Property guides

Installing solar panels

If you’re thinking about using solar power as an energy source for your home, you might be wondering exactly how you go about installing solar panels. From the number of panels you might need, to how much power you can expect to generate, take a look at our handy guide to solar panel installation. 

Is my home suitable for solar panels? 

The best thing you can do to help you to make your decision is to seek out expert advice. A good rule of thumb is to speak to three different suppliers, share your home’s individual specifications, and ask for detailed quotes. Ideally, your roof should be inspected by a solar panel installer to make sure it’s strong enough to support a roof-mounted solar panel system.

However, as a starting point, think about the direction your home faces. If it’s north facing, solar panels may not be suitable. And, a system facing east or west will yield less energy than one facing directly south. 

Does your roof receive a good quantity of sunlight without being blocked by trees or other properties? And is your roof space a good size, with a standard pitch, or is it flat?  

Also consider your standard electricity usage at home and the existing tariff you’re on from your electricity supplier. The case for solar panels becomes more compelling from a financial point of view as electricity costs increase – for example, if you’re home most days.    

And think about at what point in the future you intend to move, because you’ll need to weigh up whether you’ll be able to recoup your initial outlay to install solar panels. 

READ MORE: How does solar power work

Do I need planning permission to install solar panels? 

No planning permission is required for solar panels, as long as they meet this criteria: 

  • The panels should minimise the effect on the external appearance of the building as far as possible. 
  • They should not protrude over the highest part of the roof, excluding the chimney, and should be within 200mm of the surface of the roof where they are placed. 

If you’re not sure if your home meets the above criteria, check with your solar panel supplier to see if they can confirm this for you. And contact your local council to check if there have been any restrictions in your local area, or on similar properties.

If you’re a leaseholder, you’ll require the permission of your freeholder before you can install them. 

You’ll also need permission to add solar panels to a listed building. You cannot add them on to any roof or space facing the highway of a property in a conservation area, or on a World Heritage Site, such as the City of Bath. 

You’ll also need to register a solar panel system with your electricity provider, or Distribution Network Operator (DNO). Your installer will usually do this for you.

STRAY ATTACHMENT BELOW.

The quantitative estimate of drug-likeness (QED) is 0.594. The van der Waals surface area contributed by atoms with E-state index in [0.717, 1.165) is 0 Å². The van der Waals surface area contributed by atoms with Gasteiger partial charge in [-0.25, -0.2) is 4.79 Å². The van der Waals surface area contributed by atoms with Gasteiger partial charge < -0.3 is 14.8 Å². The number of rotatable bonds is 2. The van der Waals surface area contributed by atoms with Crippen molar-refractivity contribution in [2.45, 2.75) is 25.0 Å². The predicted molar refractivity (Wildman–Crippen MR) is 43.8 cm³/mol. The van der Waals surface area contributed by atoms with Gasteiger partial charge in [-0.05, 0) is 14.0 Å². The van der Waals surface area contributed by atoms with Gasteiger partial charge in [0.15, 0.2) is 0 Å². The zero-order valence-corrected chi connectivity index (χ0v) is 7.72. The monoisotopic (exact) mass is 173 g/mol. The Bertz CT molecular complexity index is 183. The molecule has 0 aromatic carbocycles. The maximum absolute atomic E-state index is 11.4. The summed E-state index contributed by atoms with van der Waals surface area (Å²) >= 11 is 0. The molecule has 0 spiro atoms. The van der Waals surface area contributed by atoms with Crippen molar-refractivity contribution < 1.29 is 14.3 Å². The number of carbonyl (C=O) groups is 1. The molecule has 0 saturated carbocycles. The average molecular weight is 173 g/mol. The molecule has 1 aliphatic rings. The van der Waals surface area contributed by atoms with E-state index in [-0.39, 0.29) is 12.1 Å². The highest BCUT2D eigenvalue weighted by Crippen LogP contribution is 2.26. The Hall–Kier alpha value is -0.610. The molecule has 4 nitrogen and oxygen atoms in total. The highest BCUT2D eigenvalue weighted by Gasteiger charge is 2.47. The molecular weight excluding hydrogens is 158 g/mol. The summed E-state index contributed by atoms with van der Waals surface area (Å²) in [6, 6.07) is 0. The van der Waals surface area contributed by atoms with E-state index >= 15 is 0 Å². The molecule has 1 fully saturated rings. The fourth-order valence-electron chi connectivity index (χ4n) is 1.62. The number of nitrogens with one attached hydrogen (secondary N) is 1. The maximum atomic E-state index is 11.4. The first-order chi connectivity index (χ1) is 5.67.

How many solar panels will I need to power my home? 

Solar panels sizes are expressed in kilowatts – kW. The Energy Savings Trust says the average domestic solar PV system for a three-bedroom house is 3.5kWp. According to British Gas, this system will generate around 2,900 kWh, which is the average amount of electricity used in a three-bedroom house, with two- to-three people living there. 

A system of this size will typically require 10-12 roof panels, but this varies between homes and different roof types. Each panel on average measures two square metres, but there are more compact versions available. 

READ MORE: How much do solar panels cost?

Three key factors to consider when choosing solar panels for your home: 

  • How many Kilowatt hours do you require? Look at your bill and consider your average daily electricity consumption. 
  • How sunny is it where you live? This differs around the UK. 
  • How much suitable roof space do you have? 

How will I know how much electricity my solar panels generate? 

A meter will record the amount of electricity being produced by your solar panels. You can choose the best place for this to be installed in your home. Most new models can connect this to an app on your phone, so you’ll be able to keep an eye on the volume. If the output drops unexpectedly, it might mean there’s an issue with your panels.  

How long do solar panels take to install? 

It depends on the size of your home and how high the roof is, but allow a few days at least, especially if scaffolding needs to be constructed.  

How long do solar panels last? 

According to industry standards, panels should last between 25 to 30 years – some panels installed in the 1980s are still operating today. But they will slowly degrade and lose efficiency.  

Do solar panels require any maintenance? 

They must be kept clean, brushing off leaves and snow for example, to make sure they max out all available sunlight. Otherwise, they require very little upkeep. 

How much do solar panels cost
How does solar power work?
Energy Performance Certificates: everything you need to know

Found this useful? Share it